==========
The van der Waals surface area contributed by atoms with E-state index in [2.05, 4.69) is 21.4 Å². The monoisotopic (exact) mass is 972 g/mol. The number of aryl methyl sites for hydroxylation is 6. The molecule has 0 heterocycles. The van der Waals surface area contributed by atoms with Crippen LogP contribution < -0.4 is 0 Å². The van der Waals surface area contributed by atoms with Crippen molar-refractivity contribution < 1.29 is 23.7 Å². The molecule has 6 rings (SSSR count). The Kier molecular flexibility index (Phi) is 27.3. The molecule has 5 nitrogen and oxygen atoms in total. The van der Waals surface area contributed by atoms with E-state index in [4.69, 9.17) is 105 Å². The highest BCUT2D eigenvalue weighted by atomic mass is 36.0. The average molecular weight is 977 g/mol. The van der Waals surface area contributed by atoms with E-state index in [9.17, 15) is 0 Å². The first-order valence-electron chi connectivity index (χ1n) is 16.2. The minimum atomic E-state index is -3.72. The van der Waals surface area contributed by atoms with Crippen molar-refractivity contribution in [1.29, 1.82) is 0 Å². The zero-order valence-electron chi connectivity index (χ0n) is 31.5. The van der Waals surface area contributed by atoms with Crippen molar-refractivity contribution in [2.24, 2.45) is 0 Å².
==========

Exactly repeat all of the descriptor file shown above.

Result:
The van der Waals surface area contributed by atoms with E-state index in [2.05, 4.69) is 21.4 Å². The monoisotopic (exact) mass is 972 g/mol. The number of aryl methyl sites for hydroxylation is 6. The molecule has 0 heterocycles. The van der Waals surface area contributed by atoms with Crippen LogP contribution < -0.4 is 0 Å². The van der Waals surface area contributed by atoms with Crippen molar-refractivity contribution < 1.29 is 23.7 Å². The molecule has 6 rings (SSSR count). The Kier molecular flexibility index (Phi) is 27.3. The molecule has 5 nitrogen and oxygen atoms in total. The van der Waals surface area contributed by atoms with E-state index in [4.69, 9.17) is 105 Å². The highest BCUT2D eigenvalue weighted by atomic mass is 36.0. The average molecular weight is 977 g/mol. The van der Waals surface area contributed by atoms with E-state index in [9.17, 15) is 0 Å². The first-order valence-electron chi connectivity index (χ1n) is 16.2. The minimum atomic E-state index is -3.72. The van der Waals surface area contributed by atoms with Crippen molar-refractivity contribution in [1.29, 1.82) is 0 Å². The zero-order valence-electron chi connectivity index (χ0n) is 31.5. The van der Waals surface area contributed by atoms with Crippen molar-refractivity contribution in [2.24, 2.45) is 0 Å².